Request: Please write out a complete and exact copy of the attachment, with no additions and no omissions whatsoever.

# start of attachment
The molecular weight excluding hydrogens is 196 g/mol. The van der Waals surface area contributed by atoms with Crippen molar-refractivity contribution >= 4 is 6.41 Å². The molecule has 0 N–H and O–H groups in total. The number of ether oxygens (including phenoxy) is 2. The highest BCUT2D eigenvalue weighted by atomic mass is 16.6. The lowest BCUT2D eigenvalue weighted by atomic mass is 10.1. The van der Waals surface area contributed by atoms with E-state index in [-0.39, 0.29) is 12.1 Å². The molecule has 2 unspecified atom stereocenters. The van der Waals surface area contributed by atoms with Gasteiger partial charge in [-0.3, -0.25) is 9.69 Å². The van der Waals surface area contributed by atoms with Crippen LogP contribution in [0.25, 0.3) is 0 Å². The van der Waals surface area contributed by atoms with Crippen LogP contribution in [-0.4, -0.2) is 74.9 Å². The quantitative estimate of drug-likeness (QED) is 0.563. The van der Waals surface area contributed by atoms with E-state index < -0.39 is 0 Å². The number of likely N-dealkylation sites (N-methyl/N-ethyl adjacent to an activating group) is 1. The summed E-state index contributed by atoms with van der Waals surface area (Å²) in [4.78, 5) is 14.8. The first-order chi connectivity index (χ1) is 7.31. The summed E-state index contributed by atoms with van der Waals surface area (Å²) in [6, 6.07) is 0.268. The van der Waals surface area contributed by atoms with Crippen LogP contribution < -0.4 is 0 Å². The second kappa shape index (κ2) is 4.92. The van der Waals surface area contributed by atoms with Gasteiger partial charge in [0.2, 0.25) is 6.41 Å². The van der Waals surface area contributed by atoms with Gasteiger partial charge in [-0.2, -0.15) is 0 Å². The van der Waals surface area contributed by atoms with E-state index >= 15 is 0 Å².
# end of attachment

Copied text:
The molecular weight excluding hydrogens is 196 g/mol. The van der Waals surface area contributed by atoms with Crippen molar-refractivity contribution >= 4 is 6.41 Å². The molecule has 0 N–H and O–H groups in total. The number of ether oxygens (including phenoxy) is 2. The highest BCUT2D eigenvalue weighted by atomic mass is 16.6. The lowest BCUT2D eigenvalue weighted by atomic mass is 10.1. The van der Waals surface area contributed by atoms with E-state index in [-0.39, 0.29) is 12.1 Å². The molecule has 2 unspecified atom stereocenters. The van der Waals surface area contributed by atoms with Gasteiger partial charge in [-0.3, -0.25) is 9.69 Å². The van der Waals surface area contributed by atoms with Crippen LogP contribution in [0.25, 0.3) is 0 Å². The van der Waals surface area contributed by atoms with Crippen LogP contribution in [-0.4, -0.2) is 74.9 Å². The quantitative estimate of drug-likeness (QED) is 0.563. The van der Waals surface area contributed by atoms with E-state index < -0.39 is 0 Å². The number of likely N-dealkylation sites (N-methyl/N-ethyl adjacent to an activating group) is 1. The summed E-state index contributed by atoms with van der Waals surface area (Å²) in [4.78, 5) is 14.8. The first-order chi connectivity index (χ1) is 7.31. The summed E-state index contributed by atoms with van der Waals surface area (Å²) in [6, 6.07) is 0.268. The van der Waals surface area contributed by atoms with Crippen LogP contribution < -0.4 is 0 Å². The second kappa shape index (κ2) is 4.92. The van der Waals surface area contributed by atoms with Gasteiger partial charge in [0.2, 0.25) is 6.41 Å². The van der Waals surface area contributed by atoms with Gasteiger partial charge in [-0.2, -0.15) is 0 Å². The van der Waals surface area contributed by atoms with E-state index >= 15 is 0 Å².